The problem with that assertion is this: Fisher is one of those who worked for Saban. Instead of casting vague (but forceful) aspersions, he could offer something more concrete. Frankly, I’d be surprised if the NCAA isn’t on the phone with him before this column is even published to ask for a sit-down to discuss that very subject.
This is a credibility hit for university presidents in the league who want to be taken seriously for something other than winning football games on Saturdays. Many SEC schools have worked hard to raise their academic profiles—and to attract students from outside their geographic footprint, for pricy tuition costs—and now the place is embroiled in a front-porch feud. (By the way, those presidents will be in Destin, too, and it would stand to reason they want some answers about how the SEC is going to emerge from this fussin’ and fightin’ with some semblance of dignity.)
Ultimately, this is the most football-centric area of college athletics reaching a boiling point over the new era of player compensation. It’s a tumultuous time, and while the sport will power through it in some form or fashion, confidence in the governance structures is at a crisis point.
Saban is arguably the smartest, most strategic and most calculating man in his profession. When in the mood, he will expound thoughtfully on issues within his sport. But mostly, he’s a competitor. That’s important to remember here.
The key phrase from his pay-for-play proclamation was this: “We were second in recruiting last year. A&M was first.” Nick Saban doesn’t like being second. This is a matter of competitive disadvantage.
Saban’s Tide are coming off a national championship loss to Georgia.
Marc Lebryk/USA TODAY Sports
The world has changed quickly around the 70-year-old Saban, with the alleged “guardrails” of NCAA compliance in the new NIL Era either flimsily constructed or wholly ignored. Alabama, which has been an industry leader in things like facilities and staffing and salaries, is not at the forefront of the booster collective frontier. Whether that’s an intentional decision to play by a presumption of what the rules were supposed to be or a reluctance of its boosters to embrace the current climate, I don’t know. Perhaps a combination of the two.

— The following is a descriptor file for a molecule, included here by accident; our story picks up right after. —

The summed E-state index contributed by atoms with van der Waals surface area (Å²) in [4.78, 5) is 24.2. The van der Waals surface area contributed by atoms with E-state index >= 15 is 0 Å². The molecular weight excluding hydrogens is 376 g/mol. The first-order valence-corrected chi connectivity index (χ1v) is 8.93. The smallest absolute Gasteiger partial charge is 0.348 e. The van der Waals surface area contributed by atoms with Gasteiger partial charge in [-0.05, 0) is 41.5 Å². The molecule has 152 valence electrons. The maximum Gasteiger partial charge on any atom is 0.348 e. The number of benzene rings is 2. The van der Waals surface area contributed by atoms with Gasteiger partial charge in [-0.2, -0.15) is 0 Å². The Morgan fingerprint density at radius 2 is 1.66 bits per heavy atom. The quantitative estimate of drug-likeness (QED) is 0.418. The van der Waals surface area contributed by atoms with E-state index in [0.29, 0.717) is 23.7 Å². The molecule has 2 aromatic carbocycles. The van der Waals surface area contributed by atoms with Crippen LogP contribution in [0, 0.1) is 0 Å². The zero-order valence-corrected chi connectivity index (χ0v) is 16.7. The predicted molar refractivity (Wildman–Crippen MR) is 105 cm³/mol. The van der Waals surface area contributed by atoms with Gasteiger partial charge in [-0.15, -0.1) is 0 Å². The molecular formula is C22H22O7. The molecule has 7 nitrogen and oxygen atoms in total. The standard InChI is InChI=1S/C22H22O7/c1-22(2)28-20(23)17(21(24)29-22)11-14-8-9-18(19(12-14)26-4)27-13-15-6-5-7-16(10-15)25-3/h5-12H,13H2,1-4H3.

But while Alabama is navigating the new terrain at one pace, others are hurtling ahead at warp speed with big offers. Texas A&M is among that group, although Fisher took offense back in February to assumptions that the Aggies bought their way to the top of the 2022 recruiting rankings: “To me it’s insulting to the players that we recruited that that’s why they would come here. You ever been to a game here? You ever come to school here and see the education? You ever talk about the 12th Man and the Aggie network when you’re done? There ain’t a better university in this country.”
Feel free to roll your eyes at Fisher’s protestations of innocence. And at Saban’s concern for the sport, for that matter. Was the Crimson Tide program built to superpower status without benefit of pre-NIL recruiting inducements? Make up your own mind on that one, but understand that the underground economy was humming for decades in college football before paying players went NCAA-legal last July 1.
“My dad always said, ‘If someone shows you who they are, believe them,’” Fisher said at one point in his screed. “[Saban] is showing you who he is.”
In an eye-popping flurry, Nick Saban and Jimbo Fisher showed everyone what the SEC is—a buck-wild, bare-knuckles conference that is becoming a caricature of itself. It just means more, indeed. More acrimony. Greg Sankey has some work to do between now and Destin to avoid a brawl by the beach.
More Saban/Fisher Coverage:
• Lane Kiffin Reacts to Fisher Blasting Saban• Fisher on Saban: ‘Maybe Somebody Should Have Slapped Him’• CFB Twitter Reacts to Fisher, Saban Drama